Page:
Our graduate tutors run a variety of pre-MBA boot camps to assist MBA students to be better prepared for their MBA programs. For those who prefer to study by themselves, Professor Alan Anderson has picked the Khan Academy videos to get you a good quantitative base for your MBA program. You can watch these videos at your own leisure. If you do not have so much time, please feel free to call, email or contact us using the signup forms on the side bar or at the bottom of this page so we can help you decide the best option for you.
- Professor Anderson’s Selected Khan Academy Videos
- Other Pre-MBA Topics
These pre-MBA boot camps have been very helpful for many students because a portion of students:
- Have not had exposure to quantitative topics during prior academic programs; or
- Have been out of school for many years and so feel the need to get a refresher on the basic quantitative skills prior to starting the MBA program; or
- Do not have any prior business background.
Why don’t MBA courses/faculty start teaching from the basic quantitative concepts?
MBA courses and business school faculty do not start teaching from the basic quantitative concepts for the following reasons.
- Many students in class have business backgrounds or quantitative/engineering backgrounds; faculty do not feel the need to start from basic math and instead assume that students have the basic quantitative skills required for the MBA program.
- Many MBA programs offer pre-MBA course work or pre-MBA boot camps (online and in class) for their new admits. Faculty assume that students pick up the basic quantitative skills in these pre-MBA programs.
- MBA programs have large volumes of content they need to cover in a limited amount of time. So faculty drop the basic content at the graduate level assuming that students either know it or are expected to pick it up on their own. (the above two facts support this decision too)
Benefits of Good Foundation/Core skills for the MBA program
Having a good foundation or strong quantitative skills help MBA students in a number of ways.
Keep up with the class: Most MBA programs are fast paced and climb the difficulty levels rapidly leaving MBA students little time to go back and learn the basic quantitative skills. Not having the basic quantitative skills can cause a student to fall behind.
Go deeper: Good quantitative skills allow MBA students to focus on the finer points of the new concepts and theories rather than stress about keeping up with the class or figuring out the basics. This allows them to engage with the professor at a much deeper level and maximizes his or her gains from the MBA program.
Save time for networking, etc: Having good quantitative foundation allows MBA students to finish their assignments faster leaving them more time for equally important activities such as networking, extra curricular activities and building relationships with their classmates.
Personal Branding: The above allow MBA students to participate actively and strongly contribute to class discussions and team / group activities and case work. This builds a positive and strong personal brand that MBA students will carry into the rest of their careers.
Pre-MBA Boot Camps
GraduateTutor.com offers a variety of boot camps including:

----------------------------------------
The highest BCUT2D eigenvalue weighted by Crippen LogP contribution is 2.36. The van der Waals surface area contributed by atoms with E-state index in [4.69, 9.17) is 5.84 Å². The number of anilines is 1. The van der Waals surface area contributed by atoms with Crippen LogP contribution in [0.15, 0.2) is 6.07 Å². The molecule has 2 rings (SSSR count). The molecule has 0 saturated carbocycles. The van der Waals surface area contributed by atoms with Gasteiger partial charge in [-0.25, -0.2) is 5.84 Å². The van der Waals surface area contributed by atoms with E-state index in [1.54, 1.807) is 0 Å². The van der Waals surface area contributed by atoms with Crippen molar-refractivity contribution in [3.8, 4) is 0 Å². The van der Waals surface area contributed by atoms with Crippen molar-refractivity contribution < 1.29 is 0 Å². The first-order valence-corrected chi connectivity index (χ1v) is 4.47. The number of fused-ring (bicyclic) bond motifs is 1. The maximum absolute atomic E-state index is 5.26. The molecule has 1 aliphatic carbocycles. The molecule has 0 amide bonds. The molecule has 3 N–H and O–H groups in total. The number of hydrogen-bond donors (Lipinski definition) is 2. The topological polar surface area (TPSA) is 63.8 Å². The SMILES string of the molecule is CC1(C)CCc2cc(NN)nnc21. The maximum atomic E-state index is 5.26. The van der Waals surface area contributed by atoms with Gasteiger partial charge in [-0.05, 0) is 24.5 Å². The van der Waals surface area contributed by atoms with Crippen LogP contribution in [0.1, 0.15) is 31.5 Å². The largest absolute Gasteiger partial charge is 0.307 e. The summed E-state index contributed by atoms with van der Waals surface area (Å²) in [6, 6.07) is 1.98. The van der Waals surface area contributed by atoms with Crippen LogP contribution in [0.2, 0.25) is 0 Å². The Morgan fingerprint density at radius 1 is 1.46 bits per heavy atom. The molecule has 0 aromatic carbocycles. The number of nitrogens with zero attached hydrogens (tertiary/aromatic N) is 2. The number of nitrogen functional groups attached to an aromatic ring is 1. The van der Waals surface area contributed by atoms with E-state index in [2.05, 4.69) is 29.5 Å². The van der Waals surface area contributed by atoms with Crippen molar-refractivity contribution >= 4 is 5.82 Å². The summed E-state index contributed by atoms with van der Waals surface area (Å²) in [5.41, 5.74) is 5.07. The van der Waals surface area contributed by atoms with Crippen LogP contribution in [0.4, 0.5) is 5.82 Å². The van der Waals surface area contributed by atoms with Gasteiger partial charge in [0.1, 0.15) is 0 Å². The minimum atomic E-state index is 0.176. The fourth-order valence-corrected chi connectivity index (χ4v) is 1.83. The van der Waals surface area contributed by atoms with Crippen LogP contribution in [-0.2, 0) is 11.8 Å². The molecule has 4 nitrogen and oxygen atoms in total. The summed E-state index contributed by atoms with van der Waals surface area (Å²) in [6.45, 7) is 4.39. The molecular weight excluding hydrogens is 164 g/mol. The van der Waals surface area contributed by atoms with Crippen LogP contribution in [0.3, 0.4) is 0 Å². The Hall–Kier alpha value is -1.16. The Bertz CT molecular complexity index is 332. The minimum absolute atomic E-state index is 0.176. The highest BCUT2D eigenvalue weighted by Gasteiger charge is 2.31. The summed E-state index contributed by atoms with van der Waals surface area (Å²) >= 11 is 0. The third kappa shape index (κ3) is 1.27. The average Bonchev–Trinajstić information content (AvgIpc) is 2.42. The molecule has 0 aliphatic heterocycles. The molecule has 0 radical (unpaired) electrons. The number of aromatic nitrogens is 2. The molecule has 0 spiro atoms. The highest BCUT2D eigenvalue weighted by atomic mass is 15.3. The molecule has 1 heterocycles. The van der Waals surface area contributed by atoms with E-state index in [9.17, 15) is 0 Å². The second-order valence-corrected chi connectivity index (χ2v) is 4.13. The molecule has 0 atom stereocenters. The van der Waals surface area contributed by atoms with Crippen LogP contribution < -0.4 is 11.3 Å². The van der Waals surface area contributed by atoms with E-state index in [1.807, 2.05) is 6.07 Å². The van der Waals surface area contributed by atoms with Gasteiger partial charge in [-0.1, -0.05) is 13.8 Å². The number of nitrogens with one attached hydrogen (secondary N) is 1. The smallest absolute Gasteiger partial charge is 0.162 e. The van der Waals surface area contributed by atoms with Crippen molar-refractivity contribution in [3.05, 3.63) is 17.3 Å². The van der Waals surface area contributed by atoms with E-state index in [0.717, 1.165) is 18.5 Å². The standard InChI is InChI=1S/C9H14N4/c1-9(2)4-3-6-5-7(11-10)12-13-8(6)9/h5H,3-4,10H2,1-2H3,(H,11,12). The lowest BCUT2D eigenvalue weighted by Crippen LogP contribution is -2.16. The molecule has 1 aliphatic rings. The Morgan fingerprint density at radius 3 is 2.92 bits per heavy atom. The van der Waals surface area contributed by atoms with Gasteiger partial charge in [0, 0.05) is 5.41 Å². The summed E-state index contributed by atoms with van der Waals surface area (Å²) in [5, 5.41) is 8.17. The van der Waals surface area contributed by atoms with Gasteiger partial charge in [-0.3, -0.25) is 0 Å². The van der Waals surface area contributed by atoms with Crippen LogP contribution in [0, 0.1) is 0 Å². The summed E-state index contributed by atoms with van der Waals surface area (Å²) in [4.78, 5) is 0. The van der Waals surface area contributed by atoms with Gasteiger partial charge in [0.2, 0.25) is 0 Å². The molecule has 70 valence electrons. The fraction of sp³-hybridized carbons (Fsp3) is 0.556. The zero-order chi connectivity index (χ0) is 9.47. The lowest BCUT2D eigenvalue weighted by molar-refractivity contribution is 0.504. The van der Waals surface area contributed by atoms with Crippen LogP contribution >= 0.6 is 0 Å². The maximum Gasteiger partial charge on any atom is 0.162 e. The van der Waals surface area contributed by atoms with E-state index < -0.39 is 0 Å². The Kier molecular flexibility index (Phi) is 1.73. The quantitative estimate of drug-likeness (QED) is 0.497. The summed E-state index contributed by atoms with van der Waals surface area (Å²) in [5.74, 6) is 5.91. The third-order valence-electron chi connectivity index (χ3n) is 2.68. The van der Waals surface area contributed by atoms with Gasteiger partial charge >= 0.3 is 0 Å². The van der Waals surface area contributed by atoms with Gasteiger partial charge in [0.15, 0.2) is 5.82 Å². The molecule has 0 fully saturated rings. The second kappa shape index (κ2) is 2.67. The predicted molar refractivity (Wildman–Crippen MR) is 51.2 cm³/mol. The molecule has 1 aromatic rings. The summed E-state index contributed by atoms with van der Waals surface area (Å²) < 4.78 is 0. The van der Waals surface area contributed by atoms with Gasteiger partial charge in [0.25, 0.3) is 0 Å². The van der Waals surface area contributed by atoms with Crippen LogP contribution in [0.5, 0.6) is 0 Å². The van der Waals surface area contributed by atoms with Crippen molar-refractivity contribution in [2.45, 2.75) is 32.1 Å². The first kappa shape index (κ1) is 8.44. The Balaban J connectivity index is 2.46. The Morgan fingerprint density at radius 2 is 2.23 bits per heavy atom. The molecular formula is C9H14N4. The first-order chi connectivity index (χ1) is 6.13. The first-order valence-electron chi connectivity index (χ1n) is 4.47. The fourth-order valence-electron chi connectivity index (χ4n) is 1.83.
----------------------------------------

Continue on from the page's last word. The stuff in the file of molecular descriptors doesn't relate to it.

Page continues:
- Pre-MBA Finance Boot Camp
- Pre-MBA Accounting Boot Camp
- Pre-MBA Economics Boot Camp
- Pre-MBA Microsoft Excel Boot Camp (intermediate and beginner levels)
- Pre-MBA Statistics Boot Camp
Structured pre-MBA boot camps Or Personalized pre-MBA boot camps
GraduateTutor.com offers boot camps that are either structured or customized/personalized to each individual student’s needs. Our structured pre-MBA boot camps have a defined syllabus and cover specified topics in online webinars during the specified hours. However our personalized pre-MBA boot camps are built according to the needs of each individual student. Some students have a strong background in basic math and so may only request an introduction to one or more of the core subjects including statistics, finance, economics, accounting or Microsoft Excel. Some students request to start with basic algebra and work their way up. Some of our students only request a strong focus on Microsoft Excel.
Please feel free to call , email or contact us using the signup forms on the side bar or at the bottom of this page so we can help you decide the best option for you.
Other Pre-MBA Resources
- Basic math: MathPage & Interactive Math
- Microsoft Excel from Edx: Introduction to Data Analysis using Excel and deskbright.com
- HBS Pre-MBA course module (expensive!)
- MBA reading list from the Financial Times
- Core Curriculum Reading list from Harvard (just FYI)
KHAN ACADEMY VIDEOS FOR PRE-MBA PREPARATION
For those who prefer to study by themselves, Professor Alan Anderson has picked the following Khan Academy Videos to get you a good quantitative base for your MBA program.
Algebra for an MBA Student
Khanacademy.org offers a huge array of videos in quantitative subjects, such as statistics, algebra, geometry, calculus, differential equations, etc. The following discussion details the videos that cover the most important concepts in algebra. These videos are found under the heading “Algebra” under the category “Math by Subject.”
This section covers the properties of the real numbers, including negative values, exponents, fractions and decimals.
- Intro to Negative Numbers
- Ordering Negative Numbers
- Adding and Subtracting Negative Numbers
- Multiplying Positive and Negative Numbers
- Dividing Positive and Negative Numbers